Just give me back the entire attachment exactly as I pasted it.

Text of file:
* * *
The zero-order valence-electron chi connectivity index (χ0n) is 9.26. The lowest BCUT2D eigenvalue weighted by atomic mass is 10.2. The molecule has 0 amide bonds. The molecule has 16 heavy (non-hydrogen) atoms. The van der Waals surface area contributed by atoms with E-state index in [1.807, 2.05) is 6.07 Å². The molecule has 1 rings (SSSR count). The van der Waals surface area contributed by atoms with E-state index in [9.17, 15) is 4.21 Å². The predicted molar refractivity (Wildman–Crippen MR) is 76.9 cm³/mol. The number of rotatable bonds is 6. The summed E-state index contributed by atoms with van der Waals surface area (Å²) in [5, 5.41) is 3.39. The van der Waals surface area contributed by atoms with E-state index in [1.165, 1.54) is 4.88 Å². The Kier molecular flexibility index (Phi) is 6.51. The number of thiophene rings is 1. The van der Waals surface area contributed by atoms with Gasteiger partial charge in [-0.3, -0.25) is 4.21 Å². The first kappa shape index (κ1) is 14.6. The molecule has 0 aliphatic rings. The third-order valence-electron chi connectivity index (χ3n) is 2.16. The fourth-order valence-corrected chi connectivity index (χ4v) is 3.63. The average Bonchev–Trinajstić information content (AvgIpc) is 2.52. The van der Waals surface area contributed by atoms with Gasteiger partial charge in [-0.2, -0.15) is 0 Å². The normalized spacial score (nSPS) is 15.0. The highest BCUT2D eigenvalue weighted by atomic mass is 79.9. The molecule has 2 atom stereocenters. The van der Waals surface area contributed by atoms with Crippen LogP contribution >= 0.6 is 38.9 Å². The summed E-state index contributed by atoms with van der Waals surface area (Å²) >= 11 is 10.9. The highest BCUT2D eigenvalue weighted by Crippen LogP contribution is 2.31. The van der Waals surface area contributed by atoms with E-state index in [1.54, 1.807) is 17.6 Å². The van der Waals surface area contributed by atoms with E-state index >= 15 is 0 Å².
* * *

The zero-order valence-electron chi connectivity index (χ0n) is 9.26. The lowest BCUT2D eigenvalue weighted by atomic mass is 10.2. The molecule has 0 amide bonds. The molecule has 16 heavy (non-hydrogen) atoms. The van der Waals surface area contributed by atoms with E-state index in [1.807, 2.05) is 6.07 Å². The molecule has 1 rings (SSSR count). The van der Waals surface area contributed by atoms with E-state index in [9.17, 15) is 4.21 Å². The predicted molar refractivity (Wildman–Crippen MR) is 76.9 cm³/mol. The number of rotatable bonds is 6. The summed E-state index contributed by atoms with van der Waals surface area (Å²) in [5, 5.41) is 3.39. The van der Waals surface area contributed by atoms with E-state index in [1.165, 1.54) is 4.88 Å². The Kier molecular flexibility index (Phi) is 6.51. The number of thiophene rings is 1. The van der Waals surface area contributed by atoms with Gasteiger partial charge in [-0.3, -0.25) is 4.21 Å². The first kappa shape index (κ1) is 14.6. The molecule has 0 aliphatic rings. The third-order valence-electron chi connectivity index (χ3n) is 2.16. The fourth-order valence-corrected chi connectivity index (χ4v) is 3.63. The average Bonchev–Trinajstić information content (AvgIpc) is 2.52. The van der Waals surface area contributed by atoms with Gasteiger partial charge in [-0.2, -0.15) is 0 Å². The normalized spacial score (nSPS) is 15.0. The highest BCUT2D eigenvalue weighted by atomic mass is 79.9. The molecule has 2 atom stereocenters. The van der Waals surface area contributed by atoms with Crippen LogP contribution >= 0.6 is 38.9 Å². The summed E-state index contributed by atoms with van der Waals surface area (Å²) >= 11 is 10.9. The highest BCUT2D eigenvalue weighted by Crippen LogP contribution is 2.31. The van der Waals surface area contributed by atoms with E-state index in [1.54, 1.807) is 17.6 Å². The van der Waals surface area contributed by atoms with E-state index >= 15 is 0 Å².